The nursing theory From Novice to Expert by Patricia Benner is among the easiest to comprehend. The author presents five levels of nursing experience. They are the novice, advanced beginner, competent, proficient, and expert. These levels demonstrate the progress in gaining the experience. Benner suggests the idea that a nurse may get competence and knowledge from practice, without studying the theory. The previous experiences are summarized and finally lead to becoming an expert. Benner’s theory gets reflections in some contemporary researches in nursing worldwide.
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Adaptation and Validation of the Clinical Nursing Expertise Survey to the Portuguese Nursing Population
The article by Amaral and Ferreira (2014) researches “instrument for measuring clinical expertise in Nursing for the Portuguese nurse population” (2). They consider the experience and expertise of a nurse one of the decisive factors for the care quality. The book From Novice to Expert by Patricia Benner is a component of a theoretical framework of the research. According to Benner (as cited in Amaral & Ferreira, 2014, p.4), a feature that distinguishes an experienced nurse is the capability to make critical decisions in complicated situations.
Benner stated that several years of work experience in similar or the same conditions might result in incompetence. Still, the experience does not guarantee becoming an expert. Benner (as cited in Amaral & Ferreira, 2014, p.6) mentions that experience and expertise are related, still different concepts. A characteristic feature of an expert nurse is the ability to react in every situation due to the experience and the skill to think critically.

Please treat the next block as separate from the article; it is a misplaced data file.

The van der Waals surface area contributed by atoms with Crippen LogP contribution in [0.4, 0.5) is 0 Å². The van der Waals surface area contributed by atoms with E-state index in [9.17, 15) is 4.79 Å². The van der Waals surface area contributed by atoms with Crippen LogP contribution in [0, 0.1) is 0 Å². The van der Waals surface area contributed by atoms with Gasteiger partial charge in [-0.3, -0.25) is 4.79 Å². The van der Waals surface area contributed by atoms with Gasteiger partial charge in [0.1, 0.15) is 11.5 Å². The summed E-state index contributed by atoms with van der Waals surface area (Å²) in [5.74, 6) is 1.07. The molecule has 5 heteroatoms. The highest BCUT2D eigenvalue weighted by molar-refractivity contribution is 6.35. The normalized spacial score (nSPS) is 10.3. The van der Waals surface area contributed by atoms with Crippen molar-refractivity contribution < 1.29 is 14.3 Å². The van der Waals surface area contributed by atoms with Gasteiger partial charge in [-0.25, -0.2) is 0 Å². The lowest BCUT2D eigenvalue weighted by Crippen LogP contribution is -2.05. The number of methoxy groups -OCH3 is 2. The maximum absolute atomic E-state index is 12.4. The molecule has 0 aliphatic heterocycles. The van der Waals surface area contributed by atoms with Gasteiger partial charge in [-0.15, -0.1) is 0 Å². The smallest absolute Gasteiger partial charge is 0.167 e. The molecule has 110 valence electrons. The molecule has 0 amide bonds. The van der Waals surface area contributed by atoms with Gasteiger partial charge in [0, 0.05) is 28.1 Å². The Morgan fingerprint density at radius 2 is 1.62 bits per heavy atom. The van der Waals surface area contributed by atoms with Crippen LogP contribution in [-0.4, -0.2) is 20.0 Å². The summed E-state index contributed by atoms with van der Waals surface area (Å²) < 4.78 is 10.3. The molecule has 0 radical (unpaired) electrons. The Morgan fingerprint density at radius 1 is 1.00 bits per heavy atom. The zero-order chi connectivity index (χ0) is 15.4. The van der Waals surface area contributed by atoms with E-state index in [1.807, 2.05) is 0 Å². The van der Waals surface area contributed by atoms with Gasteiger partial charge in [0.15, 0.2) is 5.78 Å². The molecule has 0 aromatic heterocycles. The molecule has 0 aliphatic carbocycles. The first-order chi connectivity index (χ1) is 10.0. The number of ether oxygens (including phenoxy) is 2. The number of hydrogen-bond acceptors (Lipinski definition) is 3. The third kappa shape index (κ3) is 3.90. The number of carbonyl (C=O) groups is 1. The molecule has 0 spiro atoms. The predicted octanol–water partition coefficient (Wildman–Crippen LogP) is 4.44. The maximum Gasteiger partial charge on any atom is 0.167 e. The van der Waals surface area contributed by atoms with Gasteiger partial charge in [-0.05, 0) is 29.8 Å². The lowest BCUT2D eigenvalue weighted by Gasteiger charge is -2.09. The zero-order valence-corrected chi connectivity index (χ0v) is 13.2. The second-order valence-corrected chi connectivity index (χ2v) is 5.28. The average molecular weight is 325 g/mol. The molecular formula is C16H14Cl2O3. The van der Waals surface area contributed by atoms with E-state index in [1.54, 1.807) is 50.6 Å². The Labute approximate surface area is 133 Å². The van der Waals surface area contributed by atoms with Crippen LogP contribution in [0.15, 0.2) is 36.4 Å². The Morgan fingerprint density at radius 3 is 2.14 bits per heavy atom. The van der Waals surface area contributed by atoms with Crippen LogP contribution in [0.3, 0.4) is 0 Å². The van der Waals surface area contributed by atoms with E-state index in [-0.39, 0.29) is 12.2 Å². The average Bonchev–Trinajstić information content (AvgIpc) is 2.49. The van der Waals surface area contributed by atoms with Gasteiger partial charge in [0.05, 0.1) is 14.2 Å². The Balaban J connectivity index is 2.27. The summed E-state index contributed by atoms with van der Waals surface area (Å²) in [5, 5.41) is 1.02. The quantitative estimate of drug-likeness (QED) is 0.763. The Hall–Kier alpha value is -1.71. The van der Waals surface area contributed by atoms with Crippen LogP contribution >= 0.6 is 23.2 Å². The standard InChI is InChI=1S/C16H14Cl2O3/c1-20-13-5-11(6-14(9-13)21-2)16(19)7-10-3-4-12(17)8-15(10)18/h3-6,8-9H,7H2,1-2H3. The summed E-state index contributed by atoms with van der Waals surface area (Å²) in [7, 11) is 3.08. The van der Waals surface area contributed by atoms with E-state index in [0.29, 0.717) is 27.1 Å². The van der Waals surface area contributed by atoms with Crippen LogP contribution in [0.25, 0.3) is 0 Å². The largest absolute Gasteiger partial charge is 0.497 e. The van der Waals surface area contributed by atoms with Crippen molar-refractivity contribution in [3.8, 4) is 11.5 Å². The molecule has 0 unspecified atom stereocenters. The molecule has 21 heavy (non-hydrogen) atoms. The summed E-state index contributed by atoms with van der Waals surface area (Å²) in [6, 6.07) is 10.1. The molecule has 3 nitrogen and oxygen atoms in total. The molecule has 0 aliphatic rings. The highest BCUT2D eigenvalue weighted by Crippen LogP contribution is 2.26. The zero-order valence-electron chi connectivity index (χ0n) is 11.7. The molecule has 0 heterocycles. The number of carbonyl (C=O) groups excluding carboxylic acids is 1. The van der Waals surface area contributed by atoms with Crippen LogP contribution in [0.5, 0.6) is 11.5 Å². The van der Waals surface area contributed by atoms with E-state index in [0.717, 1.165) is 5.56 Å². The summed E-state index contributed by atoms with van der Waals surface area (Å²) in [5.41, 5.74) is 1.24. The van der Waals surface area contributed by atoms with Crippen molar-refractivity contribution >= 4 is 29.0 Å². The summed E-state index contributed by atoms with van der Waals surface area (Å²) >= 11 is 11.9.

The methodology of the Clinical Nursing Expertise Survey (CVES) based on Benner’s roles and functions. During the research, the nurses were supposed to report on their ability in each of the 34 roles and functions. The average age of the respondents was 35.3 years. Their average experience was 12 years. The research revealed a statistically significant difference in CNES results of the specialized nurses, which was higher. In general, the research proved that the Portuguese CNES is reliable and can be used to assess nurses’ competence.
The Doctor of Nursing Practice and Role Assimilation: Strategies for Success
The work by Purdue and Roberts (2014) is related to the programs of Doctor of nursing degree. It touches the problem of role assimilation when the masters of science in nursing, who are already experienced specialists, have to begin as a novice after graduating from the doctor of nursing program. It addresses Benner who (as cited in Purdue & Roberts, 2014, p.110) stated that “a nurse who has reached an expert level in their role as a nursing professional can be considered a novice again in the presence of an unfamiliar situation or new role.”
The stages from novice to expert suggested by Benner and the individual progress are evident in the adjustment to the new DNP role. She has adjusted the model of skill acquisition to a nursing profession. The authors focus on Benner’s study in clinical practice which considered “both practical (“know-how”) and theoretical (“know that”) knowledge” (Purdue & Roberts, 2014, p.111).
The idea of the article is to stress that graduates should not obtain new roles hoping to be experts from the beginning. They will have to pass the same development stages and gain experience. If the students are aware of this perspective, it will reduce the stress of the role change.
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On the whole, the analyzed works prove that the concepts of Patricia Benner’s theory are applied in contemporary researches. The ideas expressed more than thirty years ago apply to scientific research. Besides, they are suitable for modern education practices.
Amaral, A.F.S., & Ferreira, P.L. (2014). Adaptation and validation of the Clinical Nursing Expertise Survey to the Portuguese nursing population. Escola Anna Nery, 18(3), 1-18. Web.
Purdue, G., & Roberts, B.R. (2014). The Doctor of nursing practice and role assimilation: Strategies for success. The Journal of Doctoral Nursing Practice, 7(2), 109-113.